Paul A. Samuelson Biography - Nobel Prize Winner (1970)


Paul A. Samuelson (born May 15, 1915, in Gary, Indiana) is an American economist known for his work in many fields of economics. He was awarded the John Bates Clark Medal in 1947 and Bank of Sweden Prize in Economic Sciences in Memory of Alfred Nobel in 1970.

Academic accomplishments
Received the degree of Bachelor of Arts from University of Chicago in 1935 (where studied under Knight and Viner)
Received degrees of Master of Arts in 1936 and Doctor of Philosophy in 1941 from Harvard University (where he studied under Schumpeter and Leontief)
A Social Science Research Council predoctoral fellow from 1935-1937
A member of the Society of Fellows, Harvard University, 1937-1940
A Ford Foundation Research Fellow from 1958-1959
Received honorary Doctor of Laws degrees from the University of Chicago and Oberlin College in 1961, and from Indiana University and East Anglia University (England) in 1966.
Received National Medal of Science, 1996
Received honorary Doctor of Social Sciences degree from Yale University in 2005.

Professional positions
Came to M.I.T. in 1940 as an Assistant Professor of Economics and was appointed Associate Professor in 1944.
Served as a staff member of the Radiation Laboratory from 1944-1945
Professor of International Economic Relations (part-time) at the Fletcher School of Law and Diplomacy in 1945.
Professor at M.I.T. in 1947 and is now an Institute Professor.
Guggenheim Fellow from 1948-1949.

The War Production Board and Office of War Mobilization and Reconstruction in 1945 (economic and general planning program)
The United States Treasury, 1945-1952
The Bureau of the Budget in 1952
The Research Advisory Panel to the President's National Goals Commission from 1959-1960
The Research Advisory Board Committee for Economic Development in 1960.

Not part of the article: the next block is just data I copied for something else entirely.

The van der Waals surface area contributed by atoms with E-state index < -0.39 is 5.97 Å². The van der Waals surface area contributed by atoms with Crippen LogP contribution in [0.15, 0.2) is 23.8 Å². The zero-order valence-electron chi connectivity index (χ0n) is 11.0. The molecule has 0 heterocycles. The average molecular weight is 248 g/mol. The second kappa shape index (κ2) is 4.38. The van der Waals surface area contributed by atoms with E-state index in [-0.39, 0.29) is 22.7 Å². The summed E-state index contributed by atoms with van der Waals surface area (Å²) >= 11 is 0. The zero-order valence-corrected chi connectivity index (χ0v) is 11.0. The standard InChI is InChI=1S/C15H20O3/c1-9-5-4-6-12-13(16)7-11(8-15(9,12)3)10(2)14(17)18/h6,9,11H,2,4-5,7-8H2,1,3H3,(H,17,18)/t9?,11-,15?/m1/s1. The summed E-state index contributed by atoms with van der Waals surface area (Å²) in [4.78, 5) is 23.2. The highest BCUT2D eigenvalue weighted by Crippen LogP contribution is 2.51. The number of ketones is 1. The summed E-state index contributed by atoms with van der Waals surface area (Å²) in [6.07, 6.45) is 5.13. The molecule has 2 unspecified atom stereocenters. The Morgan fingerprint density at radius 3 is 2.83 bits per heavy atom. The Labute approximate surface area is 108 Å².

A member of the National Task Force on Economic Education from 1960-1961
A consultant to the Rand Corporation since 1949.
An informal consultant for the United States Treasury and the Council of Economic Advisors.
Was a consultant to the Federal Reserve Bank.
An Economic Advisor to Senator, candidate, and President-elect Kennedy, and later to President Lyndon B. Johnson
His consultation for the government brought him national recognition as an economic advisor.
In 1965 he was elected president of the International Economic Association.

Membership of honorary and professional organizations
A member of the American Academy of Arts and Sciences
A fellow of the American Philosophical Society and the British Academy;
A member and past President (1961) of the American Economic Association
A member of the editorial board and past-President (1951) of the Econometric Society
A fellow, council member and past Vice-President of the Economic Society.
A member of Phi Beta Kappa.

Fields of interest
As professor of economics at the Massachusetts Institute of Technology, Samuelson has worked in fields including:

Welfare economics, in which he popularised the Lindahl-Bowen-Samuelson conditions (criteria for deciding whether an action will improve welfare) and demonstrated in 1950 the insufficiency of a national-income index to reveal which of two social options was uniformly outside the other's (feasible) Possibility function (Collected Scientific Papers, v. 2, ch. 77; Fischer, 1987, p. 236).
Public finance theory, in which he is particularly known for his work on determining the optimal allocation of resources in the presence of both public goods and private goods.